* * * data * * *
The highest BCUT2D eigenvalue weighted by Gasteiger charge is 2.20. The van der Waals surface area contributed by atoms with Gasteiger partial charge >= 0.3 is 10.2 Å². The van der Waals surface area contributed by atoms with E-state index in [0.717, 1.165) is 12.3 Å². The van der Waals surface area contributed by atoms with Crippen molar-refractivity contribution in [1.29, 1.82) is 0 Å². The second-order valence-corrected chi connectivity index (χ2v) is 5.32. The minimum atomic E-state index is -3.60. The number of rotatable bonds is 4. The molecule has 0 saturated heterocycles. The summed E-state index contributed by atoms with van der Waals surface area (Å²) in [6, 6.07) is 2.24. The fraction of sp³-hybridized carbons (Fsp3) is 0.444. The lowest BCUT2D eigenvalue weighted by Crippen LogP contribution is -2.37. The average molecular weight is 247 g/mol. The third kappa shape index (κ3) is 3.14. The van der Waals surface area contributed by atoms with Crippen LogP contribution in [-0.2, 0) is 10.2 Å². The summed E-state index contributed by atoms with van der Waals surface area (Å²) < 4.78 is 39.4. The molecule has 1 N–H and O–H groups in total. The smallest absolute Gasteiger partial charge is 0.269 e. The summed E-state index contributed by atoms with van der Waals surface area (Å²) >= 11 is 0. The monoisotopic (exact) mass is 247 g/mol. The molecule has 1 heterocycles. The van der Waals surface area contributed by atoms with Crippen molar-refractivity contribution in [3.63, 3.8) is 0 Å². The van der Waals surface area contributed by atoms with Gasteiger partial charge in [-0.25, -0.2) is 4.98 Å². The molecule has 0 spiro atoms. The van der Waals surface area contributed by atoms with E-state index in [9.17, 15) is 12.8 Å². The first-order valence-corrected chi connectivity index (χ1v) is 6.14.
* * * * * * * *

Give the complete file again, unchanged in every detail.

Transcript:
The highest BCUT2D eigenvalue weighted by Gasteiger charge is 2.20. The van der Waals surface area contributed by atoms with Gasteiger partial charge >= 0.3 is 10.2 Å². The van der Waals surface area contributed by atoms with E-state index in [0.717, 1.165) is 12.3 Å². The van der Waals surface area contributed by atoms with Crippen molar-refractivity contribution in [1.29, 1.82) is 0 Å². The second-order valence-corrected chi connectivity index (χ2v) is 5.32. The minimum atomic E-state index is -3.60. The number of rotatable bonds is 4. The molecule has 0 saturated heterocycles. The summed E-state index contributed by atoms with van der Waals surface area (Å²) in [6, 6.07) is 2.24. The fraction of sp³-hybridized carbons (Fsp3) is 0.444. The lowest BCUT2D eigenvalue weighted by Crippen LogP contribution is -2.37. The average molecular weight is 247 g/mol. The third kappa shape index (κ3) is 3.14. The van der Waals surface area contributed by atoms with Crippen LogP contribution in [-0.2, 0) is 10.2 Å². The summed E-state index contributed by atoms with van der Waals surface area (Å²) < 4.78 is 39.4. The molecule has 1 N–H and O–H groups in total. The smallest absolute Gasteiger partial charge is 0.269 e. The summed E-state index contributed by atoms with van der Waals surface area (Å²) >= 11 is 0. The monoisotopic (exact) mass is 247 g/mol. The molecule has 1 heterocycles. The van der Waals surface area contributed by atoms with Crippen molar-refractivity contribution in [3.63, 3.8) is 0 Å². The van der Waals surface area contributed by atoms with Gasteiger partial charge in [-0.25, -0.2) is 4.98 Å². The molecule has 0 spiro atoms. The van der Waals surface area contributed by atoms with E-state index in [9.17, 15) is 12.8 Å². The first-order valence-corrected chi connectivity index (χ1v) is 6.14.